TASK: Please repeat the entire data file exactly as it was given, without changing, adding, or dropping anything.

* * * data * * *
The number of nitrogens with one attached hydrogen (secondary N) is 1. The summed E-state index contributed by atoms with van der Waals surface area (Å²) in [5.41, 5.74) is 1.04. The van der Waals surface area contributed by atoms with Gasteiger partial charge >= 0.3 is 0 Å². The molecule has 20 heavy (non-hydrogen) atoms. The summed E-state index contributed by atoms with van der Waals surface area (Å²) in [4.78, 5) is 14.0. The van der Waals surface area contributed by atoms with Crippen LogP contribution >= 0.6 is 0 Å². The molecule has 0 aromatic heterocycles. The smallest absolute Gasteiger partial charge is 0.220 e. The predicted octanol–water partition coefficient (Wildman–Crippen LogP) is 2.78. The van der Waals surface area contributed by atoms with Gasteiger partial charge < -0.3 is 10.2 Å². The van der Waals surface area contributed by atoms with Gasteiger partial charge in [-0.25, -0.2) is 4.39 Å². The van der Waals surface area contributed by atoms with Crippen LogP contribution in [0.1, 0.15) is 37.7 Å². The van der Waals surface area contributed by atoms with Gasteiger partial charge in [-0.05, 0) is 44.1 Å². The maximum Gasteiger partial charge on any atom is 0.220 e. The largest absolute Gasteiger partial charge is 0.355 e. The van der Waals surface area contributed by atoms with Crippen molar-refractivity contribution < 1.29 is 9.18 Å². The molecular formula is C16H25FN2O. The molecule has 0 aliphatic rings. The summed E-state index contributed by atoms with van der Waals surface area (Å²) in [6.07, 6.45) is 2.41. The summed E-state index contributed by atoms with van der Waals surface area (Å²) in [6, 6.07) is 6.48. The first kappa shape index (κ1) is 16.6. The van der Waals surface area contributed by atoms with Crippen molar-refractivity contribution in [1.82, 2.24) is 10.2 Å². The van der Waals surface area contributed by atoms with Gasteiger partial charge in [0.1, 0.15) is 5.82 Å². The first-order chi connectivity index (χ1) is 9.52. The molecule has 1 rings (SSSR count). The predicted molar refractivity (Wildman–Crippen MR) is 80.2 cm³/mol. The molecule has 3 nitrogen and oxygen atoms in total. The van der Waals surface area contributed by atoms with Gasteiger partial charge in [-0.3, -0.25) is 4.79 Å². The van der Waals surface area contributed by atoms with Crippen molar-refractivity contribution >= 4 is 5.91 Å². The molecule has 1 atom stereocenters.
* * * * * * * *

The number of nitrogens with one attached hydrogen (secondary N) is 1. The summed E-state index contributed by atoms with van der Waals surface area (Å²) in [5.41, 5.74) is 1.04. The van der Waals surface area contributed by atoms with Gasteiger partial charge >= 0.3 is 0 Å². The molecule has 20 heavy (non-hydrogen) atoms. The summed E-state index contributed by atoms with van der Waals surface area (Å²) in [4.78, 5) is 14.0. The van der Waals surface area contributed by atoms with Crippen LogP contribution >= 0.6 is 0 Å². The molecule has 0 aromatic heterocycles. The smallest absolute Gasteiger partial charge is 0.220 e. The predicted octanol–water partition coefficient (Wildman–Crippen LogP) is 2.78. The van der Waals surface area contributed by atoms with Gasteiger partial charge < -0.3 is 10.2 Å². The van der Waals surface area contributed by atoms with Gasteiger partial charge in [-0.25, -0.2) is 4.39 Å². The van der Waals surface area contributed by atoms with Crippen LogP contribution in [0.1, 0.15) is 37.7 Å². The van der Waals surface area contributed by atoms with Gasteiger partial charge in [-0.05, 0) is 44.1 Å². The maximum Gasteiger partial charge on any atom is 0.220 e. The largest absolute Gasteiger partial charge is 0.355 e. The van der Waals surface area contributed by atoms with Crippen molar-refractivity contribution < 1.29 is 9.18 Å². The molecular formula is C16H25FN2O. The molecule has 0 aliphatic rings. The summed E-state index contributed by atoms with van der Waals surface area (Å²) in [6.07, 6.45) is 2.41. The summed E-state index contributed by atoms with van der Waals surface area (Å²) in [6, 6.07) is 6.48. The first kappa shape index (κ1) is 16.6. The van der Waals surface area contributed by atoms with Crippen molar-refractivity contribution in [1.82, 2.24) is 10.2 Å². The van der Waals surface area contributed by atoms with Gasteiger partial charge in [0.1, 0.15) is 5.82 Å². The first-order chi connectivity index (χ1) is 9.52. The molecule has 1 rings (SSSR count). The predicted molar refractivity (Wildman–Crippen MR) is 80.2 cm³/mol. The molecule has 3 nitrogen and oxygen atoms in total. The van der Waals surface area contributed by atoms with Gasteiger partial charge in [-0.3, -0.25) is 4.79 Å². The van der Waals surface area contributed by atoms with Crippen molar-refractivity contribution >= 4 is 5.91 Å². The molecule has 1 atom stereocenters.